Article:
How To Make Your Dogs Wear Shoes
First, show your pet dog the shoes the same way we do before giving them a new toy or treats.
You can add gestures like putting them on your fingers and do some ‘finger strutting’ on the floor
Then, let them see and sniff a pair up close. Do this to help your dog feel less stressed by their new kicks, which will let them know that shoes aren’t a threat.
Start putting a shoe on for each foot at intervals.
Let a shoe stay on your dog’s foot for about 10 minutes or so.
Once there’s no shaking or constant biting it off, it’s a good sign.
Then, repeat for each foot until all four paws are covered.
Now that your dog have the shoes on, it’s time to let them have a kick.
Play with them. It’s, important not to laugh once they start walking strangely. Be encouraging!
Attach the leash and go for a mock walk around the house, doing your best to have them follow your lead. Walk your dog in this way for a shorter time than a regular walk outside until your dog becomes familiar with the new footwear.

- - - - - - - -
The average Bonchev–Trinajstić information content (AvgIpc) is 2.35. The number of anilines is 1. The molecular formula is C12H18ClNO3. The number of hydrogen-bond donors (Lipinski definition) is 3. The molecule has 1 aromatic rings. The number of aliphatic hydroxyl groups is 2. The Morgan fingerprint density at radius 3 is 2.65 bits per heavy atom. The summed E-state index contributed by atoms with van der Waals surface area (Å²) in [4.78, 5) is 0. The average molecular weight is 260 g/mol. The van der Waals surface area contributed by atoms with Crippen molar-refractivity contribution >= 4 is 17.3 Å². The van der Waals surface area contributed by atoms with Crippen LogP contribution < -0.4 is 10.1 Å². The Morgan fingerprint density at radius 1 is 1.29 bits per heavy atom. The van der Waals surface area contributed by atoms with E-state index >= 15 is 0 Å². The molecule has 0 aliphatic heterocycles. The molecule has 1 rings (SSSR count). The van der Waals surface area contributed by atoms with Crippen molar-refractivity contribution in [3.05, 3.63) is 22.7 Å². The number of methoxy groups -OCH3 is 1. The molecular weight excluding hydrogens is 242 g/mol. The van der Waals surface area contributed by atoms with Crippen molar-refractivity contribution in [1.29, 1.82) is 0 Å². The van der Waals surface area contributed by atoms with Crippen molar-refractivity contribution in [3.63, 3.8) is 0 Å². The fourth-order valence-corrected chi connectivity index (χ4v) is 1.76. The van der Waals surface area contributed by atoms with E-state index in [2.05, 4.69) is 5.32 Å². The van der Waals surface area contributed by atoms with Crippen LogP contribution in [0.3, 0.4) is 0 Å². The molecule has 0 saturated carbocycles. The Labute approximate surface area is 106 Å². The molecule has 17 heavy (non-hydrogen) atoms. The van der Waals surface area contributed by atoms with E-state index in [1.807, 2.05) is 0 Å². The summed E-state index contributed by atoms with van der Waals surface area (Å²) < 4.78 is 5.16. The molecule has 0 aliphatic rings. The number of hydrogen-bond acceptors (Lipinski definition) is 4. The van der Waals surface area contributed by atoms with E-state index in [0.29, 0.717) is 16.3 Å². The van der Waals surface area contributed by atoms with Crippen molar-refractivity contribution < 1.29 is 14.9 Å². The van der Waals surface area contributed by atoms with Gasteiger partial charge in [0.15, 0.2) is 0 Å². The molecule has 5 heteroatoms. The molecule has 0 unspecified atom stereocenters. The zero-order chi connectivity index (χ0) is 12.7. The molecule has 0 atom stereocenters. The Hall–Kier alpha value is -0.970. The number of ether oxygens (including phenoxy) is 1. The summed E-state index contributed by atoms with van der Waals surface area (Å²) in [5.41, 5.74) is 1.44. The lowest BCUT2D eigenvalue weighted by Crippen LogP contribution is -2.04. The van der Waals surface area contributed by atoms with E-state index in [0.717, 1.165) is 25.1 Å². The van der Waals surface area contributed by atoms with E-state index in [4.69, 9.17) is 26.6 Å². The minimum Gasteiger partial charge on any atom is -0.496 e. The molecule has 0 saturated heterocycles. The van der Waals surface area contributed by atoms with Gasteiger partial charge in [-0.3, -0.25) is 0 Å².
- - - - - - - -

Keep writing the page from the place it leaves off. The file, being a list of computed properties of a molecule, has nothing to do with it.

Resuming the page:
Make sure the footwear is secure so that it doesn’t hamper your dog’s walk.
Yes. For protection from hot pavements and sharp objects.
It’s Probably Not Pain
In some cases, a shoe that doesn’t fit right can rub on your dog’s foot and cause irritation or even pain. However, that’s a rare issue.
Generally, shoes are not going to cause your dog any pain, though they might be a bit uncomfortable. Dog shoes are designed to provide protection, so if they were causing pain or damage, they would be counterproductive. There’s no need to worry if your dog can’t walk normally when it first starts wearing shoes. It’s not a sign that your dog is hurt or that the shoes are painful, it’s just going to take a while for your dog to get used to the new sensation.
Funny Dogs in Boots 2014 [NEW HD]
When the feedback loop (called proprioception) is hindered by shoes or even a bandage, a dog assumes that their foot is stuck and the presence of increased pressure from boots only propagates this suspicion. Thus, we observe the dog walking as if it’s trying to release its paw from a position of temporary imprisonment.